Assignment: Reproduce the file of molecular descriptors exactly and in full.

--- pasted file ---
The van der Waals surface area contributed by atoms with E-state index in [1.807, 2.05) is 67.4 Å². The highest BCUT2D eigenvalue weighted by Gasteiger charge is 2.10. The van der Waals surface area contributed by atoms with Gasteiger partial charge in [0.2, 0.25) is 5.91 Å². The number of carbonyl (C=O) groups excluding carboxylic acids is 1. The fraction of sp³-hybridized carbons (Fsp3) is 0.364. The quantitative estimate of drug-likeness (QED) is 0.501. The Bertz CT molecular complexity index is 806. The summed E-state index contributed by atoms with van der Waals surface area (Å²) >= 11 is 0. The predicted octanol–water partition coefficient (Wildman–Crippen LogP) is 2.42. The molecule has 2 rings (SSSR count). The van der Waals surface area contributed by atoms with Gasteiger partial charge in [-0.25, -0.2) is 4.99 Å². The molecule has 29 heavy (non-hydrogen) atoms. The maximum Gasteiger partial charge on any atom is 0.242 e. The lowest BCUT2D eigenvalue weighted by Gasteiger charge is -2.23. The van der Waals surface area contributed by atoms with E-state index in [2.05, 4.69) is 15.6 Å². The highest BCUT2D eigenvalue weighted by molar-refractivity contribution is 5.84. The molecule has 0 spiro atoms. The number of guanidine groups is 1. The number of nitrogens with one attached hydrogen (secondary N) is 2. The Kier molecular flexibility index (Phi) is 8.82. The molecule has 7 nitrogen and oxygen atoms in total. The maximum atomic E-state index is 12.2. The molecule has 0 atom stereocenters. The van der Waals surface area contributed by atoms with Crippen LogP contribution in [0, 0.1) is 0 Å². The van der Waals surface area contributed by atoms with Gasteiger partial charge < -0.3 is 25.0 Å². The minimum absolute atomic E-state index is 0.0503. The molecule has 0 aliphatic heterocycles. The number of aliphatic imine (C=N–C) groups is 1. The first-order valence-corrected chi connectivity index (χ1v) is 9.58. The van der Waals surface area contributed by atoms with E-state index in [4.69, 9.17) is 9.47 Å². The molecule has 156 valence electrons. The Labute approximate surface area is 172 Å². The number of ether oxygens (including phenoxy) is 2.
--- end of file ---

The van der Waals surface area contributed by atoms with E-state index in [1.807, 2.05) is 67.4 Å². The highest BCUT2D eigenvalue weighted by Gasteiger charge is 2.10. The van der Waals surface area contributed by atoms with Gasteiger partial charge in [0.2, 0.25) is 5.91 Å². The number of carbonyl (C=O) groups excluding carboxylic acids is 1. The fraction of sp³-hybridized carbons (Fsp3) is 0.364. The quantitative estimate of drug-likeness (QED) is 0.501. The Bertz CT molecular complexity index is 806. The summed E-state index contributed by atoms with van der Waals surface area (Å²) >= 11 is 0. The predicted octanol–water partition coefficient (Wildman–Crippen LogP) is 2.42. The molecule has 2 rings (SSSR count). The van der Waals surface area contributed by atoms with Gasteiger partial charge in [-0.25, -0.2) is 4.99 Å². The molecule has 29 heavy (non-hydrogen) atoms. The maximum Gasteiger partial charge on any atom is 0.242 e. The lowest BCUT2D eigenvalue weighted by Gasteiger charge is -2.23. The van der Waals surface area contributed by atoms with E-state index in [2.05, 4.69) is 15.6 Å². The highest BCUT2D eigenvalue weighted by molar-refractivity contribution is 5.84. The molecule has 0 spiro atoms. The number of guanidine groups is 1. The number of nitrogens with one attached hydrogen (secondary N) is 2. The Kier molecular flexibility index (Phi) is 8.82. The molecule has 7 nitrogen and oxygen atoms in total. The maximum atomic E-state index is 12.2. The molecule has 0 atom stereocenters. The van der Waals surface area contributed by atoms with Crippen LogP contribution in [0, 0.1) is 0 Å². The van der Waals surface area contributed by atoms with Gasteiger partial charge < -0.3 is 25.0 Å². The minimum absolute atomic E-state index is 0.0503. The molecule has 0 aliphatic heterocycles. The number of aliphatic imine (C=N–C) groups is 1. The first-order valence-corrected chi connectivity index (χ1v) is 9.58. The van der Waals surface area contributed by atoms with E-state index in [4.69, 9.17) is 9.47 Å². The molecule has 156 valence electrons. The Labute approximate surface area is 172 Å². The number of ether oxygens (including phenoxy) is 2.